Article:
Tuesday, March 15, 2011

Small World: Connecting Old and New in Japanese Art

[Please see bottom of this post for a request and contest related to this book.] “Japan can be seen as the end of the world,” write Ivan Vartanian and Kyoko Wada in See/Saw: Connections Between Japanese Art Then and Now, “as a storehouse of all mythology that forms the origins of human thought. In its absorption of ideas from other cultures, it also becomes a repository. Japan, as the world’s future, is simultaneously the world’s past. It is a model of a small world getting even smaller.” Because it acts as a microcosm of world culture, Japan globalizes art within its own borders and even self-reflexively gazes at its own aesthetic navel as artists today continually rely on the artists of the past. As Japan itself teeters on the edge of disaster in the aftermath of the recent earthquake and tsunami, See/Saw offers the perfect entry for discovery of this continual oscillation in time and space that characterizes the often elusive Japanese spirit. Please come over to Picture This at Big Think to read more of "Small World."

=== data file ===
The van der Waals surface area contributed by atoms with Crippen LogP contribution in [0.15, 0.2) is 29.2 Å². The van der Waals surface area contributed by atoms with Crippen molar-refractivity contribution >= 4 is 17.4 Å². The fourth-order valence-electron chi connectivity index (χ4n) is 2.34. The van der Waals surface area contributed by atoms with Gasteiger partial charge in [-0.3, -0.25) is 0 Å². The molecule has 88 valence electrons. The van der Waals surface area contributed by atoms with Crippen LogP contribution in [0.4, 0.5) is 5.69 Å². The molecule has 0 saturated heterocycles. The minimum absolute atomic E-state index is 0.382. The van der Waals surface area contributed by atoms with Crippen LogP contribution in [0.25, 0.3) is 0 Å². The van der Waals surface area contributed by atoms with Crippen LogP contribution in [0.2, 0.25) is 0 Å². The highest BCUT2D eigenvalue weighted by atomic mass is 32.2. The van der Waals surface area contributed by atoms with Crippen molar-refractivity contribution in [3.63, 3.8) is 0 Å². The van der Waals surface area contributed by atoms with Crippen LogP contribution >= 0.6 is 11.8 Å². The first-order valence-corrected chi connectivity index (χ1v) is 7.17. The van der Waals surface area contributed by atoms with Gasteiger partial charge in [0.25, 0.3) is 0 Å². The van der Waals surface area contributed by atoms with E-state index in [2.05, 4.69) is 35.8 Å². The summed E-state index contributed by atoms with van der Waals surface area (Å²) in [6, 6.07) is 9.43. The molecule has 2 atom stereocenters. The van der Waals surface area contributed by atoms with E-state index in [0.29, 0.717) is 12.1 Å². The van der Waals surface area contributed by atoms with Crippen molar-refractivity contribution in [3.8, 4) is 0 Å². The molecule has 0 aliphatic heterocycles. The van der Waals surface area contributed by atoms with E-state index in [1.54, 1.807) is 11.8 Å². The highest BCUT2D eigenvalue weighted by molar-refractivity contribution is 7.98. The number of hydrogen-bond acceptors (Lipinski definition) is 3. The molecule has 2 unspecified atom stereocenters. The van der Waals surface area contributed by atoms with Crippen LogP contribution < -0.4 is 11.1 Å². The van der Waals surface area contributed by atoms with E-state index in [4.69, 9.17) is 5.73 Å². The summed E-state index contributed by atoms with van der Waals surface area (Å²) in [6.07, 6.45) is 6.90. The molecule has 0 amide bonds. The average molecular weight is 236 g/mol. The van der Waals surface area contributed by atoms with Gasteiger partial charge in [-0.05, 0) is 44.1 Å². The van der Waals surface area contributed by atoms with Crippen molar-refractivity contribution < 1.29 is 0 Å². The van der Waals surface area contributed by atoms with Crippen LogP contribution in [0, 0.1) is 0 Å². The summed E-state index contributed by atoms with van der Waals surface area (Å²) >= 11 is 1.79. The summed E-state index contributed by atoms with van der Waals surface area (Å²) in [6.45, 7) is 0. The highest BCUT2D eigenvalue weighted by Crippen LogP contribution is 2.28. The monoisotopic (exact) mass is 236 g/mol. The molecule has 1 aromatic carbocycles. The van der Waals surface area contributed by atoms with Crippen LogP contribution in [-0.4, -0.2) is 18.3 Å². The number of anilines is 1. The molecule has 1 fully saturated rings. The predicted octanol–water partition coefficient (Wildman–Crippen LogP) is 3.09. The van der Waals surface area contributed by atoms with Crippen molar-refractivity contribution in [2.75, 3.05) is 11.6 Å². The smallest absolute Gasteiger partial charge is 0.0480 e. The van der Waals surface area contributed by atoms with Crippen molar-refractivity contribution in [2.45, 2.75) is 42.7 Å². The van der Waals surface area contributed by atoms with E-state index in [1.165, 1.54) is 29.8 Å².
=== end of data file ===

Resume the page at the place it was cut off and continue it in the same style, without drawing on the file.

[Image: Rei Naito, Being Given (Naoshima, Home Project Kinza), 2001. Earth, wood, stone, glass, bamboo, tile, mirror, thread, beads, stainless steel, aluminum, plastic, shell. Lot 197.71 sq. m., building 53.49 sq. m. Bennese Art Site, Naoshima. Image source here.]

[Many thanks to Chronicle Books for providing me with a review copy of See/Saw: Connections Between Japanese Art Then and Now by Ivan Vartanian and Kyoko Wada.

[A REQUEST AND A CONTEST: If you liked this review (or even if you didn’t), please consider making a donation to help the people of Japan. Some of the organizations doing good in that terrible situation are Doctors Without Borders and The Red Cross. Please consider helping in some way. And if you do send a donation, e-mail me at ArtBlogByBob “at” hotmail.com to enter a contest to win a copy of See/Saw: Connections Between Japanese Art Then and Now by Ivan Vartanian and Kyoko Wada. Honor rules apply, so you do not need to send “proof” of a donation. Also, the contest is open only to U.S. residents (but anyone can donate, of course). Contest ends at midnight EDT on April 1, 2011.]

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